VDI: Doing It Right From The Start!
Time & Location
About the Event
It’s an interesting world we live in today, where a global pandemic has disrupted just about all ways of life. The organizations of the world are trying to determine the best path to deliver access to applications and information, for employees, contractors, and customers. Remote Work is no longer the primary focus, but becoming an Anywhere Organization. An Anywhere Organization is an organization that supports 100% Remote Work, Hybrid Work, and 100% at Work locations supporting access from any device, by any person, and from anywhere. Getting to Anywhere Organization status does not have to happen overnight, and can be accomplished in phases. One such technology to help reach that goal is embracing Virtual Desktop Infrastructure (VDI). VDI provides numerous benefits and alleviates issues plaguing the traditional network environment including desktop management, security, remote workers, and device compatibility. ATS' experience with designing and deploying systems to achieve Anywhere Organization status can prepare you to avoid common design and deployment mistakes, and sharing other organizations' experiences that used ATS' methodologies with what we did and what we found to be the most successful on this Anywhere Organization journey.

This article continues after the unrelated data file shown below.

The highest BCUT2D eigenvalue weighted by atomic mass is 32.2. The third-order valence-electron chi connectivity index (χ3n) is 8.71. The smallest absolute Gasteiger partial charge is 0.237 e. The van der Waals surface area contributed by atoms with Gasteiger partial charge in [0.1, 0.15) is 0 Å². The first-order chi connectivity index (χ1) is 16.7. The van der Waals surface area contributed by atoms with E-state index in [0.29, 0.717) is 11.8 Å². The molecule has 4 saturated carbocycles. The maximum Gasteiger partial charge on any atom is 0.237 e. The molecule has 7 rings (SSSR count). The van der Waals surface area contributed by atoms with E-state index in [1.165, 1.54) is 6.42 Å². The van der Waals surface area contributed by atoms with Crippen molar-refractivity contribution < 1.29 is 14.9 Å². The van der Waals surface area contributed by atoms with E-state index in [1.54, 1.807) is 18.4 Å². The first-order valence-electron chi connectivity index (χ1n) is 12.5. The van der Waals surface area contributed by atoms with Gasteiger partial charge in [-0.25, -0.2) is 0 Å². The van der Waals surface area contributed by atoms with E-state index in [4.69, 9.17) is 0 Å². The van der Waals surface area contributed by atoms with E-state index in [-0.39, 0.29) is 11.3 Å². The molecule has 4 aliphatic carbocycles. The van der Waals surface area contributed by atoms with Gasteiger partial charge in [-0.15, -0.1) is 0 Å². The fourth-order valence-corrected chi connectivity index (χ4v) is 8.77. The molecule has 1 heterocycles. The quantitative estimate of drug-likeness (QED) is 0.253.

A VDI pilot program is one of the best recommendations we can make in the transition from physical to virtual desktops because it prepares an organization for a successful, full-scale VDI deployment. A pilot program is similar to putting a new ship through sea trials, or test flying a new airplane before allowing passengers to board. Starting a VDI project with a pilot program gives administrators a chance to thoroughly evaluate the infrastructure and software on hand, and then address any potential shortcomings before transitioning all their users over to a virtual desktop environment. The most important thing to remember about a VDI pilot program is that the end users do not care that the IT staff is transitioning to VDI. Users expect IT to provide all the resources they need to continue doing their jobs in an efficient manner as if they’re all still using physical desktops. If workers experience problems with the VDI environment, or the virtual desktops somehow don’t perform to their own expectations, you can rest assured the users will scream loudly. As such, it is critically important to spend ample time on a pilot program and to be meticulous and methodical in your evaluation. A good pilot program positions a VDI implementation for success and that’s why we are here.